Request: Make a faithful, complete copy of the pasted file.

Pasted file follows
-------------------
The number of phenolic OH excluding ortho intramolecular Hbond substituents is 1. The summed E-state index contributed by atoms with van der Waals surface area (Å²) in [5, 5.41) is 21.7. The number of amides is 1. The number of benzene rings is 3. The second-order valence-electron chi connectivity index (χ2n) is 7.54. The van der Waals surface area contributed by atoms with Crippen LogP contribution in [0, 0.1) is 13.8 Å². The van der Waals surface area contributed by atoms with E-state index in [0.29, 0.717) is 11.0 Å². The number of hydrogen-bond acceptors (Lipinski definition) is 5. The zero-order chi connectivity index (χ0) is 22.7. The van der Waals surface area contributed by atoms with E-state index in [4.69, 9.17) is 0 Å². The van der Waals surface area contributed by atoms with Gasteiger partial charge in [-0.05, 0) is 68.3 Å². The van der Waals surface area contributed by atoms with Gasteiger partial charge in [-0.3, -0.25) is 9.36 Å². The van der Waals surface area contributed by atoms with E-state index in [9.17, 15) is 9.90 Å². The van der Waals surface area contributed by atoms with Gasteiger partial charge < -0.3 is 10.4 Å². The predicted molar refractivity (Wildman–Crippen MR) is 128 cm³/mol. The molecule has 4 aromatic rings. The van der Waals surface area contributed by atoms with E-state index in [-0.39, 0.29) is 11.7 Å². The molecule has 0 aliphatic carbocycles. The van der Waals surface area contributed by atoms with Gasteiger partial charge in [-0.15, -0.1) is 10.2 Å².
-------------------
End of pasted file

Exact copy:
The number of phenolic OH excluding ortho intramolecular Hbond substituents is 1. The summed E-state index contributed by atoms with van der Waals surface area (Å²) in [5, 5.41) is 21.7. The number of amides is 1. The number of benzene rings is 3. The second-order valence-electron chi connectivity index (χ2n) is 7.54. The van der Waals surface area contributed by atoms with Crippen LogP contribution in [0, 0.1) is 13.8 Å². The van der Waals surface area contributed by atoms with E-state index in [0.29, 0.717) is 11.0 Å². The number of hydrogen-bond acceptors (Lipinski definition) is 5. The zero-order chi connectivity index (χ0) is 22.7. The van der Waals surface area contributed by atoms with E-state index in [4.69, 9.17) is 0 Å². The van der Waals surface area contributed by atoms with Gasteiger partial charge in [-0.05, 0) is 68.3 Å². The van der Waals surface area contributed by atoms with Gasteiger partial charge in [-0.3, -0.25) is 9.36 Å². The van der Waals surface area contributed by atoms with E-state index in [9.17, 15) is 9.90 Å². The van der Waals surface area contributed by atoms with Gasteiger partial charge < -0.3 is 10.4 Å². The predicted molar refractivity (Wildman–Crippen MR) is 128 cm³/mol. The molecule has 4 aromatic rings. The van der Waals surface area contributed by atoms with E-state index in [-0.39, 0.29) is 11.7 Å². The molecule has 0 aliphatic carbocycles. The van der Waals surface area contributed by atoms with Gasteiger partial charge in [-0.15, -0.1) is 10.2 Å².